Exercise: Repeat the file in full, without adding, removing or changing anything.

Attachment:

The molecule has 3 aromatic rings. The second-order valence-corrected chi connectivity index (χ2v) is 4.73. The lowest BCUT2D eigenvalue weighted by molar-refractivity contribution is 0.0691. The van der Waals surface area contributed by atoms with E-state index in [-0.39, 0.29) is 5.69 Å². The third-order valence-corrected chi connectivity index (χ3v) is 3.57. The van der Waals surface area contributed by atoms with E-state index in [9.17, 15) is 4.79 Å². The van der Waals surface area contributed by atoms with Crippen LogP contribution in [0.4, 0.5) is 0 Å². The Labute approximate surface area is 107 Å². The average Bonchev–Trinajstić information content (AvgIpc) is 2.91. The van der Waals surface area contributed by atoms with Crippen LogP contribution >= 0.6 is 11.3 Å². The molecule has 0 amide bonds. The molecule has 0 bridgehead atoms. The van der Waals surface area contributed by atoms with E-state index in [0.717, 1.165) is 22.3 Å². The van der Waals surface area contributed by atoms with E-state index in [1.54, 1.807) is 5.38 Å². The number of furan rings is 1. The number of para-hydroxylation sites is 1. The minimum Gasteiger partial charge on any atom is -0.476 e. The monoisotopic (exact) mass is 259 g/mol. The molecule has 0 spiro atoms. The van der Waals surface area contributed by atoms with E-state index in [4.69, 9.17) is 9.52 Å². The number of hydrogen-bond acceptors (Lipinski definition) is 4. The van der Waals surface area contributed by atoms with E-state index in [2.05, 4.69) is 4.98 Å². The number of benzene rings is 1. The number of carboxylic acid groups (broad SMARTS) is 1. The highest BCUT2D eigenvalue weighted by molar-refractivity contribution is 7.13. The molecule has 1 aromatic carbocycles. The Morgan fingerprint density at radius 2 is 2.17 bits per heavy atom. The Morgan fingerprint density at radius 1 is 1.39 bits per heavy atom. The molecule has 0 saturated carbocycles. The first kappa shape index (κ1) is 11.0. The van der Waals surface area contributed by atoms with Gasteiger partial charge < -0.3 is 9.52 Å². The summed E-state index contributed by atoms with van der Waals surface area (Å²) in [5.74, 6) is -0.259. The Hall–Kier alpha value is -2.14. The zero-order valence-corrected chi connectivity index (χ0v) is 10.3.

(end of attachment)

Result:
The molecule has 3 aromatic rings. The second-order valence-corrected chi connectivity index (χ2v) is 4.73. The lowest BCUT2D eigenvalue weighted by molar-refractivity contribution is 0.0691. The van der Waals surface area contributed by atoms with E-state index in [-0.39, 0.29) is 5.69 Å². The third-order valence-corrected chi connectivity index (χ3v) is 3.57. The van der Waals surface area contributed by atoms with E-state index in [9.17, 15) is 4.79 Å². The van der Waals surface area contributed by atoms with Crippen LogP contribution in [0.4, 0.5) is 0 Å². The Labute approximate surface area is 107 Å². The average Bonchev–Trinajstić information content (AvgIpc) is 2.91. The van der Waals surface area contributed by atoms with Crippen LogP contribution >= 0.6 is 11.3 Å². The molecule has 0 amide bonds. The molecule has 0 bridgehead atoms. The van der Waals surface area contributed by atoms with E-state index in [0.717, 1.165) is 22.3 Å². The van der Waals surface area contributed by atoms with E-state index in [1.54, 1.807) is 5.38 Å². The number of furan rings is 1. The number of para-hydroxylation sites is 1. The minimum Gasteiger partial charge on any atom is -0.476 e. The monoisotopic (exact) mass is 259 g/mol. The molecule has 0 spiro atoms. The van der Waals surface area contributed by atoms with E-state index in [4.69, 9.17) is 9.52 Å². The number of hydrogen-bond acceptors (Lipinski definition) is 4. The van der Waals surface area contributed by atoms with E-state index in [2.05, 4.69) is 4.98 Å². The number of benzene rings is 1. The number of carboxylic acid groups (broad SMARTS) is 1. The highest BCUT2D eigenvalue weighted by molar-refractivity contribution is 7.13. The molecule has 1 aromatic carbocycles. The Morgan fingerprint density at radius 2 is 2.17 bits per heavy atom. The Morgan fingerprint density at radius 1 is 1.39 bits per heavy atom. The molecule has 0 saturated carbocycles. The first kappa shape index (κ1) is 11.0. The van der Waals surface area contributed by atoms with Gasteiger partial charge < -0.3 is 9.52 Å². The summed E-state index contributed by atoms with van der Waals surface area (Å²) in [5.74, 6) is -0.259. The Hall–Kier alpha value is -2.14. The zero-order valence-corrected chi connectivity index (χ0v) is 10.3.